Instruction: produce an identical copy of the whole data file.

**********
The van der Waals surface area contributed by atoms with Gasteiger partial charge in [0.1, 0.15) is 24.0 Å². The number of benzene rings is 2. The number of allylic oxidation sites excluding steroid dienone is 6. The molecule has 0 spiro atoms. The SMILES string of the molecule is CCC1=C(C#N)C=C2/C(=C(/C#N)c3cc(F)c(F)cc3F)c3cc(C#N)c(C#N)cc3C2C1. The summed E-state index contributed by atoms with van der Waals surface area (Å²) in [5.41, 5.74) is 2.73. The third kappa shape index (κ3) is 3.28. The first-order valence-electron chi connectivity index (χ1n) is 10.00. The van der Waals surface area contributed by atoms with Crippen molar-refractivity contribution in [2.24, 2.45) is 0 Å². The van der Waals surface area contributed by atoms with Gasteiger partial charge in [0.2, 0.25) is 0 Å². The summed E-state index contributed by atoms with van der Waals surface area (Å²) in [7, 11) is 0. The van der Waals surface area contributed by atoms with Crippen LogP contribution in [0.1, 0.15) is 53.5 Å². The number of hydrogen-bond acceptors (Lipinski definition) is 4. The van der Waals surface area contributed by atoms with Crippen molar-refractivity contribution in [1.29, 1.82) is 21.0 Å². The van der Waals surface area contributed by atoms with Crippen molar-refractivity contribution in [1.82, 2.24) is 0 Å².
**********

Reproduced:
The van der Waals surface area contributed by atoms with Gasteiger partial charge in [0.1, 0.15) is 24.0 Å². The number of benzene rings is 2. The number of allylic oxidation sites excluding steroid dienone is 6. The molecule has 0 spiro atoms. The SMILES string of the molecule is CCC1=C(C#N)C=C2/C(=C(/C#N)c3cc(F)c(F)cc3F)c3cc(C#N)c(C#N)cc3C2C1. The summed E-state index contributed by atoms with van der Waals surface area (Å²) in [5.41, 5.74) is 2.73. The third kappa shape index (κ3) is 3.28. The first-order valence-electron chi connectivity index (χ1n) is 10.00. The van der Waals surface area contributed by atoms with Crippen molar-refractivity contribution in [2.24, 2.45) is 0 Å². The van der Waals surface area contributed by atoms with Gasteiger partial charge in [0.2, 0.25) is 0 Å². The summed E-state index contributed by atoms with van der Waals surface area (Å²) in [7, 11) is 0. The van der Waals surface area contributed by atoms with Crippen LogP contribution in [0.1, 0.15) is 53.5 Å². The number of hydrogen-bond acceptors (Lipinski definition) is 4. The van der Waals surface area contributed by atoms with Crippen molar-refractivity contribution in [1.29, 1.82) is 21.0 Å². The van der Waals surface area contributed by atoms with Crippen molar-refractivity contribution in [1.82, 2.24) is 0 Å².